By Priscilla Blossom, Kaiser Health News
Colorado voters are in the process of deciding a voting question that seeks to limit the length of pregnancy during which an abortion can be legally performed. While the measure would only change the law in Colorado, it would resonate in the Rocky Mountain states and the Midwest amid an escalating national struggle, fueled by a Supreme Court vacancy, over the future of abortion.
In 1967, six years before the Supreme Court Roe vs. Wade The ruling protected the right to abortion in the United States – Colorado became the first state to pass a law expanding access to legal abortion. More than 50 years later, it remains one of seven states with no gestational limits on the procedure, making Colorado one of the few options for people nationwide who need an abortion later. in pregnancy.
Proposition 115 seeks to change this. It would ban abortion in the state after 22 weeks. The proposal makes an exception to save the life of the pregnant person, but none for cases of rape or incest or to protect the health of the pregnant person or the fetus.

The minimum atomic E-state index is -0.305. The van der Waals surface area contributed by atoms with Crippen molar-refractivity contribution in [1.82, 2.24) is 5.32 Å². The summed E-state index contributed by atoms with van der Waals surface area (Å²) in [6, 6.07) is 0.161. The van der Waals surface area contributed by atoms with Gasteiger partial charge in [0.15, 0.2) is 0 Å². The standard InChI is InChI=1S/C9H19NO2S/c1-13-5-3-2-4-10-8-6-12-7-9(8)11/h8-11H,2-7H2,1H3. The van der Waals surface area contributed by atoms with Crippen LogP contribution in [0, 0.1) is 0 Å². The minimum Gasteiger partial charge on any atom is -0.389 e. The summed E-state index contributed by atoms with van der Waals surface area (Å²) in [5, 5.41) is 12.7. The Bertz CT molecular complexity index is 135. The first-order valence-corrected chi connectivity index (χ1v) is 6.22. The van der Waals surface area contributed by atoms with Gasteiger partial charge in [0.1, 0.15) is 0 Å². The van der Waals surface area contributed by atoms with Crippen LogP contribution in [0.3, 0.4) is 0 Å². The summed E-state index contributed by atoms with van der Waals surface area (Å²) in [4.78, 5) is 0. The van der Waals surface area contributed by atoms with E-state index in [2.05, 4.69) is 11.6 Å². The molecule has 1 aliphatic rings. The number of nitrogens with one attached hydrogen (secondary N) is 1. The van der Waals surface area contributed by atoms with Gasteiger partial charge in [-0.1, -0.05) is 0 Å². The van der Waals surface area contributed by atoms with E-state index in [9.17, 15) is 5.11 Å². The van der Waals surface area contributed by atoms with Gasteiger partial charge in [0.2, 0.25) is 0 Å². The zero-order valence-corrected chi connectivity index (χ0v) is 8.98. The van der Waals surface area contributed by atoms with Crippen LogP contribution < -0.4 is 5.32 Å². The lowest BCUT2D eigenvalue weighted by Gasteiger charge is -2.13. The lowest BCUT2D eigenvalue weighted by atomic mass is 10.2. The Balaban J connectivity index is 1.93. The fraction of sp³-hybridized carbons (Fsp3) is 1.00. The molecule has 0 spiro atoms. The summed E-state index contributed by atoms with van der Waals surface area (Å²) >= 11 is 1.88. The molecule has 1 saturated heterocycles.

But the impact of the measure would also be felt by neighboring states where people have little or no access to abortion. Kelly Baden, vice president of reproductive rights of the left-wing political group State Innovation Exchange, called the surrounding area an abortion desert.
“Colorado really plays an important role in the region by being a safe haven for people who live in these very restrictive states, some of which we are neighbors, like Kansas, Nebraska – that whole strip of the Midwest, from the Dakota to the Texas. Baden said.
A study published in the Internet medical research journal in 2018, the Midwest had fewer abortion clinics per capita than any other region in the United States, with 92 facilities in 10 states.
Colorado providers have stepped in, and about 1 in 10 abortions are performed in people out of state. A billboard on Interstate 70 greeted visitors to Utah with the message “Welcome to Colorado, where you can get a safe and legal abortion.”